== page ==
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Sunday, May 7, 2017

When the Zisas ruled Hackensack, greed, nepotism and partisan politics were king

In 2000, then-Hackensack Mayor Jack Zisa bought this Main Street building from Bergen Community College and, a month or so later, rented the property to the Bergen County Special Services School District. The initial six-year lease more than doubled his purchase price. The district now pays more than $380,000 per year to lease the property from Zisa's company.
The L-shaped building is much larger than it appears on Main Street. A portion of the building, painted white, is visible on Camden Street, above.



More than a decade after he stepped down as Hackensack mayor, Jack Zisa collects nearly $400,000 a year from leasing a Main Street building he acquired in a sweetheart deal made possible by friendly Bergen County officials.

Now, the former four-term mayor (1989-2005) and other members of the Zisa family political dynasty are seeking to return to power in Tuesday's non-partisan municipal election.

Jack Zisa; his brother, disgraced former Police Chief Ken Zisa; and their cousin, former City Attorney Joseph C. Zisa Jr., are backing a five-member slate they hope will defeat Mayor John Labrosse and his running mates.

All three Zisas appeared at the kickoff of the Hackensack United for Progress' campaign in March.

If the past is any guide, a Zisa victory on Tuesday would raise the potential of a return to the greed, nepotism and nasty partisan politics that marked the family's long reign.

If their slate wins, what would stop Ken Zisa from seeking the civilian job of police director (now vacant), and Joe Zisa from returning as city attorney?

On a Facebook page, members of the Hackensack United for Progress slate are portrayed as puppets of the Zisa family.

'My business'

On Saturday, The Record of Woodland Park quoted Jack Zisa as saying the slate he supports in Tuesday's election "is my business."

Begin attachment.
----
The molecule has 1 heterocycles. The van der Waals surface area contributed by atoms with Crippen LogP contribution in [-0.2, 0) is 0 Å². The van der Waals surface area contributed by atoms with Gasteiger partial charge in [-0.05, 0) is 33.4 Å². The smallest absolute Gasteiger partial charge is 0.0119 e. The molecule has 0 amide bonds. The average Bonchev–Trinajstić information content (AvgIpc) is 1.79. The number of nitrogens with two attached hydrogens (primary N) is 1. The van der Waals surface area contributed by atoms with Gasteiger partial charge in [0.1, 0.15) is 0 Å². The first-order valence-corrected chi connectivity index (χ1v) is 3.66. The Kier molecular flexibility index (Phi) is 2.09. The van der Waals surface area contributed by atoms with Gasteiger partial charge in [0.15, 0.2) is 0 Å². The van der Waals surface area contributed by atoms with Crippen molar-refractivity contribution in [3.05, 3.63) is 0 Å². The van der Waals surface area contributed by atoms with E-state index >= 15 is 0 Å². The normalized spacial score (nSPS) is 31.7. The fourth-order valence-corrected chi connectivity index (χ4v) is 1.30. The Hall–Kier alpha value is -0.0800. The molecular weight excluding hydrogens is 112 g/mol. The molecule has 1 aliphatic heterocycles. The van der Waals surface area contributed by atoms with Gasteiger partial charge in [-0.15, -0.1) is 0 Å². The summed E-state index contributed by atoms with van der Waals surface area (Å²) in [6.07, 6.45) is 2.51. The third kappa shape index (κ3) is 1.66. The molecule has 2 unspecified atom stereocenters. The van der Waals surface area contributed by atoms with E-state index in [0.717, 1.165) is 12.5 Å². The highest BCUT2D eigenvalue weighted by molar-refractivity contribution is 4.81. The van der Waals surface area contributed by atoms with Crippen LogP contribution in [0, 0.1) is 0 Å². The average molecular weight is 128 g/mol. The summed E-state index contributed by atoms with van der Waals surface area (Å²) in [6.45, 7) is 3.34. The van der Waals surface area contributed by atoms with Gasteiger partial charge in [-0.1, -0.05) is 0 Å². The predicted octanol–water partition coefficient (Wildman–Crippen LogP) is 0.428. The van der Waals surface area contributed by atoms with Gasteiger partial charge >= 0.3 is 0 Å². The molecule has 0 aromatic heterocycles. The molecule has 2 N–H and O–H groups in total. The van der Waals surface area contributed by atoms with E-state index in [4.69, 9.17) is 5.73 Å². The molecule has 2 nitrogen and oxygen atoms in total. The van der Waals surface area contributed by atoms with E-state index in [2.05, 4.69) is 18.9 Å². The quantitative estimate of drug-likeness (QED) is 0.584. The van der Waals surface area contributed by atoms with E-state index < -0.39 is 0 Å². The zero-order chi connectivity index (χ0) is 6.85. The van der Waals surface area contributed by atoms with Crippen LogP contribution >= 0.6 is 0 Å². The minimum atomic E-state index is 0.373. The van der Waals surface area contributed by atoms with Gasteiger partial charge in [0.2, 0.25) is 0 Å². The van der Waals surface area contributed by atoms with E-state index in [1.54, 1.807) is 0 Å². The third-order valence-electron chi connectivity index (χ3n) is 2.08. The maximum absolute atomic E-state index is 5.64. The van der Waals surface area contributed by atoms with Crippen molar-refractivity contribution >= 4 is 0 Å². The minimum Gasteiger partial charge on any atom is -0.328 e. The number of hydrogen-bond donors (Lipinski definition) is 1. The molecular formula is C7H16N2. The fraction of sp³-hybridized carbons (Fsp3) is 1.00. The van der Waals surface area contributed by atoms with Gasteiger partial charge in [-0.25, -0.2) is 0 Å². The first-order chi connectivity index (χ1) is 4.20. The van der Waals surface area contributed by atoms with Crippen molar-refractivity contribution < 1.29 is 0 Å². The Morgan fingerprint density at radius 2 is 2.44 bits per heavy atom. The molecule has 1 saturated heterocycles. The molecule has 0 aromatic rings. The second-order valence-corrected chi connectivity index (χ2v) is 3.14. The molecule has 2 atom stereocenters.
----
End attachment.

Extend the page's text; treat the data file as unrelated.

But he didn't deny his family, supporters and friends are backing the so-called Progress slate, led by school board Vice President Lara Rodriguez.

Under the banner of Citizens for Change, Labrosse led a slate of City Council reformers to victory over other Zisa loyalists in the May 2013 election, breaking the family's decades-long grip on a city that had become a laughing stock called "Zisaville."

The mayor and other council members, now called Team Labrosse, are backing an ambitious downtown rehabilitation plan to boost ratables, reduce property taxes and pay for a major expansion of recreation.

The Zisas retained their power base on the Board of Education, where longtime ally Richard Salkin serves as legal counsel to the current Zisa-backed slate.

The original entrance to 293-295 Main St. in Hackensack, a building owned by Underwood Properties LLC -- a company Jack Zisa and his wife established in March 2000, when he was mayor. A previous owner of the building was the Evening Record Publishing Co., a precursor to North Jersey Media Group, publisher of The Record. 

295 Main St.

Jack Zisa pounced in 2000 after Bergen County College announced it was moving out of 295 Main St., which it owned.

Meanwhile, another county agency, the Special Services School District, was looking for more space, and it would have made sense for it to move into 295 Main.